Cybersecurity is now a big issue for any business. With how cybercrimes are significantly on the rise in recent years, all organizations—big and small—are at more risk of data breaches, DDoS attacks, and various other cybersecurity attack vectors.
One concerning thing, however, is the fact that human error remains the biggest cause of successful data breaches and cybersecurity attacks: one employee might fall into a social engineering/phishing attack and ends up compromising the company’s database. Cybercriminals can gain access to an employee’s account using a weak password, compromising the network’s admin account, and so on.
This is why elevating IT security in the workplace and building a comprehensive cybersecurity culture is very important, and here are some tips on how employers can help elevate IT security in your company.
Table of Contents
1. Establishing Culture and Policies
It’s very important to establish a company-wide policy and cybersecurity culture as a foundation and central resource of knowledge for your employees. Make sure to set clear policies regarding how to handle sensitive data.
Sensitive data here refers to any information that can be used by perpetrators to hurt your business, whether it’s users’ financial information or information about vulnerabilities in your system. Make sure that sensitive information is only available for authorized users. Information Security is not only about securing information from unauthorized access. Information Security is basically the practice of preventing unauthorized access, use, disclosure, disruption, modification, inspection, recording or destruction of information.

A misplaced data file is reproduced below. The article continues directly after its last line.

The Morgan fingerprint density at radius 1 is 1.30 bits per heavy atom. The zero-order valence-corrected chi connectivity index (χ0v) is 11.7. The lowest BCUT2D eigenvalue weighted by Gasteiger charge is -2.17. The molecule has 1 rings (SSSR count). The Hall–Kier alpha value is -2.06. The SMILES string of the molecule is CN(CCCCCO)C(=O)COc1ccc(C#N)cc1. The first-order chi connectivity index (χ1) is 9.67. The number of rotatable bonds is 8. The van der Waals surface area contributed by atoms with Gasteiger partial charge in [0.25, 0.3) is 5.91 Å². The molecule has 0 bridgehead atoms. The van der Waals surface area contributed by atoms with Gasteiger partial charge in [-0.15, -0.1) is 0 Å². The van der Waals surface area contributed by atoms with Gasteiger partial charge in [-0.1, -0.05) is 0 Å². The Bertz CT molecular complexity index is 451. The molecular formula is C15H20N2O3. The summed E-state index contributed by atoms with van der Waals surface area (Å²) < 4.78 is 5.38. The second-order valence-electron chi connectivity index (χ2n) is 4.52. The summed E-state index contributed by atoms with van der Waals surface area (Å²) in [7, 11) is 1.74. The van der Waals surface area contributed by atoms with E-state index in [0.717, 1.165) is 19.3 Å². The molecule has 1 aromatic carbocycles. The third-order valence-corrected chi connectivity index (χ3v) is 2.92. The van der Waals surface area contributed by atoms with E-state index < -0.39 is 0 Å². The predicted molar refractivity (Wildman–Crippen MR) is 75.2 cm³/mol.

Create comprehensive policies regarding file sharing, email forwarding, and usage of public Wi-Fi, among others. At the same time, block incoming emails and files from unknown senders, and block emails and files containing sensitive information from reaching unauthorized employees.
2. Investing In Security Infrastructure
A proper cybersecurity culture can’t start unless you already have a functional IT security infrastructure in place. So, start by investing in the right security solutions so you can train your employees to make the most of them.
Since most cybersecurity threats today are performed by bots and automated software, having an advanced bot management solution is a must today. Malicious bots are getting more advanced at mimicking legitimate human users, utilizing A.I. technologies to bypass traditional defensive measures. An A.I.-driven bot management solution is also preferred.
The earlier you invest in your long-term cybersecurity infrastructure, the more time you’ll have to familiarize your team and build your cybersecurity culture around this infrastructure.
3. Strong and Unique Passwords For All
Make the practice of using a strong password mandatory for all employees, especially for their office-related accounts. A strong password should include a combination of uppercase and lowercase characters, numbers, and symbols. Also, make sure the password is at least 10 to 15 characters long to prevent brute force attacks.
Also, require users to use unique passwords for each account, and change their passwords regularly. Of course, longer passwords are harder to remember, and if they have to use different passwords for each account, this may discourage them. To tackle this issue you can encourage them to use a password manager, many of them are free and reliable.
4. 2-Factor Authentication